Menu Close

Choosing a Treatment Provider

If you live in a country or health system where you can choose your own treatment providers that decision about your loved one’s care is perhaps the most important action of the process. The right clinical support can be the difference between recovery and chronic ill health. Not all clinicians are equally trained and experienced, and not every clinician will be the right fit for your family’s needs. You will probably find that different providers give you very different information about the illness, your treatment options, and prognosis.

Unfortunately, there is no foolproof method for researching and engaging in treatment.

It is important to seek evidence-based care, to identify a coordinated team of providers, to know what types of clinicians treat eating disorders, to be familiar with the levels of care available, and to understand the philosophical approach of each clinic and clinician.

Ways to find eating disorder specialists:

Tips for choosing care providers:

  • Does the clinic specialize in eating disorders or do they treat a range of mental health issues? (Eating disorders require a high level of specific expertise and ongoing training)
  • Does the clinic include medical, psychiatric, psychological, and dietician care? (Eating disorder treatment is multidisciplinary in nature and patients must be followed by a range of specialists)
  • Are the providers in the clinic working in a team, or do they only share facilities? (Coordination of care for eating disorders is important)
  • Are the providers full or part-time? (Eating disorder treatment requires continuity of care and availability of appointments over a long period)
  • How are parents and siblings involved in care?
  • Who is responsible, during treatment, for meal planning, preparation, and monitoring?
  • What roles do weight restoration and normalized eating play in treatment? (Although in the past eating disorder treatment often involved insight and psychological progress before it addressed food and eating it is now considered necessary to address eating and weight normalization before psychological treatment)
  • Does the clinic offer a range of “levels of care?” (Patients often need to change levels of care over time and coordination between levels is best done without changing providers)
  • What specific training do the providers have in eating disorders? (None of the professions that treat eating disorder patients require training in eating disorders and there is no specific certification, boards, or minimum experience that makes a clinician an eating disorder specialist. “Eating disorder expert” is a self-designation.
  • Does the clinic provide statistics on treatment success for their clinic, or for the methods they use? (Are those statistics based on outside review and peer-reviewed research?)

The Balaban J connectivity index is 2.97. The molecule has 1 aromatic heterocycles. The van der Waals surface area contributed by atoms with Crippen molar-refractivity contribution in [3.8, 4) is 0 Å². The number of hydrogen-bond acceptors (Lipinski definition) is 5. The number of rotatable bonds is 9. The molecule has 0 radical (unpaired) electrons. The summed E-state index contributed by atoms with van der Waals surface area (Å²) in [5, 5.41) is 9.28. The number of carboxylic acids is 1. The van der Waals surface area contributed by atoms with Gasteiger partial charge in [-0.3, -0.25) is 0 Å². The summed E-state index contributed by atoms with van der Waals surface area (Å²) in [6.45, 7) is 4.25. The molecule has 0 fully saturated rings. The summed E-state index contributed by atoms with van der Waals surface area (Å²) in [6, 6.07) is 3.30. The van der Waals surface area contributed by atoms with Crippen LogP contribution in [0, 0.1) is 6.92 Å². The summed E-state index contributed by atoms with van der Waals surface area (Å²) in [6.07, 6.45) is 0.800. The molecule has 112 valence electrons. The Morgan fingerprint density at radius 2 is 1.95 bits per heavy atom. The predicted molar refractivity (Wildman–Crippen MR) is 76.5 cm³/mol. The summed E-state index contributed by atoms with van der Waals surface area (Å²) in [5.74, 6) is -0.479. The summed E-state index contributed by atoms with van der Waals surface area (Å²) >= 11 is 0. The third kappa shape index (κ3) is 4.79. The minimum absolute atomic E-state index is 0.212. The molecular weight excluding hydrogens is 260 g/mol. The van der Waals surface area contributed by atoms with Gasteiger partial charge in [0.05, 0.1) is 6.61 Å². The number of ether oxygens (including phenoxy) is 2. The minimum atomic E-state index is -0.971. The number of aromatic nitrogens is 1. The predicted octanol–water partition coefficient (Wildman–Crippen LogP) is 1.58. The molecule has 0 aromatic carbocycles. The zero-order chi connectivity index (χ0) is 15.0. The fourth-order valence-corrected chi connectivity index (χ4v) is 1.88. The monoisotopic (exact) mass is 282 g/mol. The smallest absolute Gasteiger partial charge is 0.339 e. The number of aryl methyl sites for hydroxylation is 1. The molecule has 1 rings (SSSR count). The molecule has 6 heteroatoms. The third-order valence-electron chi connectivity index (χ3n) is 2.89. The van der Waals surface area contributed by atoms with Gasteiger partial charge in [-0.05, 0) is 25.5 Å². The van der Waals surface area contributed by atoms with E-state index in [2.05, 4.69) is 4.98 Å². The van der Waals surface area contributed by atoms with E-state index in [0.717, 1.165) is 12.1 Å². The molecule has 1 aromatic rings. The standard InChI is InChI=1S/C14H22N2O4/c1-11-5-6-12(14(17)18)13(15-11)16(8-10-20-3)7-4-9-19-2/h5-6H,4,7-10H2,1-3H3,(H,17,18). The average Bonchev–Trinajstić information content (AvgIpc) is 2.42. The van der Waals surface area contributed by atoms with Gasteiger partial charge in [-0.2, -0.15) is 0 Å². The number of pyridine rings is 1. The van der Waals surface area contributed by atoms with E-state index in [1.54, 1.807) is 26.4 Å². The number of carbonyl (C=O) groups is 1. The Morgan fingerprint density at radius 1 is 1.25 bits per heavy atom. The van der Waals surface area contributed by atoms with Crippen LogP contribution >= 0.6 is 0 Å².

• Does the clinic offer “evidence-based” care? (Evidence-based means there is rigorous research to support its use with eating disorders. Most eating disorder treatment available is not “evidence-based.”)
  • How does the clinic involve families in the treatment process? Are parents considered part of the treatment team? What privacy rules does the provider follow? (Eating disorder treatment that involves the family is now considered to be the most effective. Not all providers do so, however, due to historical and practical and often legal issues. Increasingly, eating disorder treatment providers are seeing parents and siblings and partners as integral to treatment success.)
  • If the treatment provider is not part of a specialist clinic, how do they coordinate care with other members of the treatment team? Is it the responsibility of the family or the treatment provider to establish a treatment team? (Treatment coordination is not generally paid for by health insurance)
  • Is the clinic a for-profit or non-profit institution? Is it affiliated with a research or academic hospital?
  • What is the fee structure for treatment? Are email, phone calls, communication with other team members, communication with family, and group sessions free of charge? Does the provider accept and/or submit claims for your insurance plan? Are you willing to pay ‘out of pocket’ if your insurance does not cover the service?
  • What is the clinic’s philosophy around the cause of eating disorders? (This is a controversial issue and answers vary a great deal. It is important for families to do their own research on this topic and evaluate the providers’ philosophical approach carefully; some providers still practice under the belief that parents cause or contribute to eating disorders, believe eating disorders are a sign of trauma or abuse, and other unfounded concepts.)
  • What facilities does the provider or clinic refer families to when a higher or lower level of care is indicated?